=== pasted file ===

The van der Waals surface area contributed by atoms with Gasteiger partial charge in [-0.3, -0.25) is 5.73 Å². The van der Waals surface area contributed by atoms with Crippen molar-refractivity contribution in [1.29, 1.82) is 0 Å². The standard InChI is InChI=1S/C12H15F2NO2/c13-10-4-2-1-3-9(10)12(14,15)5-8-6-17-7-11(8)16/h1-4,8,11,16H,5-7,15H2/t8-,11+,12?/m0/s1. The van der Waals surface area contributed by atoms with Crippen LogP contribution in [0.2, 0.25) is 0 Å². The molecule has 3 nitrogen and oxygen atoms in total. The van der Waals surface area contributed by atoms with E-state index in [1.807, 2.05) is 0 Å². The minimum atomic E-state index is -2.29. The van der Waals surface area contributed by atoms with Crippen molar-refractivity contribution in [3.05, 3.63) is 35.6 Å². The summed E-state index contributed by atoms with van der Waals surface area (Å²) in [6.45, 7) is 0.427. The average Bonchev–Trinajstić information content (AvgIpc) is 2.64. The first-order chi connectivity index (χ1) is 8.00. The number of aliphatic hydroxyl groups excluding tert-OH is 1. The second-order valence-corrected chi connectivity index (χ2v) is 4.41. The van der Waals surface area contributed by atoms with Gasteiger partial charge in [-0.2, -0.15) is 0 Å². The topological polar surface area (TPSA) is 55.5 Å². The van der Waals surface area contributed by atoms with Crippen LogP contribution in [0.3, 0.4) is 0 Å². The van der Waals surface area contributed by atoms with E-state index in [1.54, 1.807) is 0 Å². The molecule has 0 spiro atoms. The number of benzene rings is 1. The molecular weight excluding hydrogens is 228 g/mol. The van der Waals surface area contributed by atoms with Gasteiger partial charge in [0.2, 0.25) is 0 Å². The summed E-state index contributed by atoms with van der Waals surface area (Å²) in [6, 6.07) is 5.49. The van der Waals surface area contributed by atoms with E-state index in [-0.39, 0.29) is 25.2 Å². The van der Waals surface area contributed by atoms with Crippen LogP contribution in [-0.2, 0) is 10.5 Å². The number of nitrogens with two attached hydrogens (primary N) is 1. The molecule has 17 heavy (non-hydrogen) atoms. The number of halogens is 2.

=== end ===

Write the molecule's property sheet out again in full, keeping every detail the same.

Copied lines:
The van der Waals surface area contributed by atoms with Gasteiger partial charge in [-0.3, -0.25) is 5.73 Å². The van der Waals surface area contributed by atoms with Crippen molar-refractivity contribution in [1.29, 1.82) is 0 Å². The standard InChI is InChI=1S/C12H15F2NO2/c13-10-4-2-1-3-9(10)12(14,15)5-8-6-17-7-11(8)16/h1-4,8,11,16H,5-7,15H2/t8-,11+,12?/m0/s1. The van der Waals surface area contributed by atoms with Crippen LogP contribution in [0.2, 0.25) is 0 Å². The molecule has 3 nitrogen and oxygen atoms in total. The van der Waals surface area contributed by atoms with E-state index in [1.807, 2.05) is 0 Å². The minimum atomic E-state index is -2.29. The van der Waals surface area contributed by atoms with Crippen molar-refractivity contribution in [3.05, 3.63) is 35.6 Å². The summed E-state index contributed by atoms with van der Waals surface area (Å²) in [6.45, 7) is 0.427. The average Bonchev–Trinajstić information content (AvgIpc) is 2.64. The first-order chi connectivity index (χ1) is 8.00. The number of aliphatic hydroxyl groups excluding tert-OH is 1. The second-order valence-corrected chi connectivity index (χ2v) is 4.41. The van der Waals surface area contributed by atoms with Gasteiger partial charge in [-0.2, -0.15) is 0 Å². The topological polar surface area (TPSA) is 55.5 Å². The van der Waals surface area contributed by atoms with Crippen LogP contribution in [0.3, 0.4) is 0 Å². The van der Waals surface area contributed by atoms with E-state index in [1.54, 1.807) is 0 Å². The molecule has 0 spiro atoms. The number of benzene rings is 1. The molecular weight excluding hydrogens is 228 g/mol. The van der Waals surface area contributed by atoms with Gasteiger partial charge in [0.2, 0.25) is 0 Å². The summed E-state index contributed by atoms with van der Waals surface area (Å²) in [6, 6.07) is 5.49. The van der Waals surface area contributed by atoms with E-state index in [-0.39, 0.29) is 25.2 Å². The van der Waals surface area contributed by atoms with Crippen LogP contribution in [-0.2, 0) is 10.5 Å². The number of nitrogens with two attached hydrogens (primary N) is 1. The molecule has 17 heavy (non-hydrogen) atoms. The number of halogens is 2.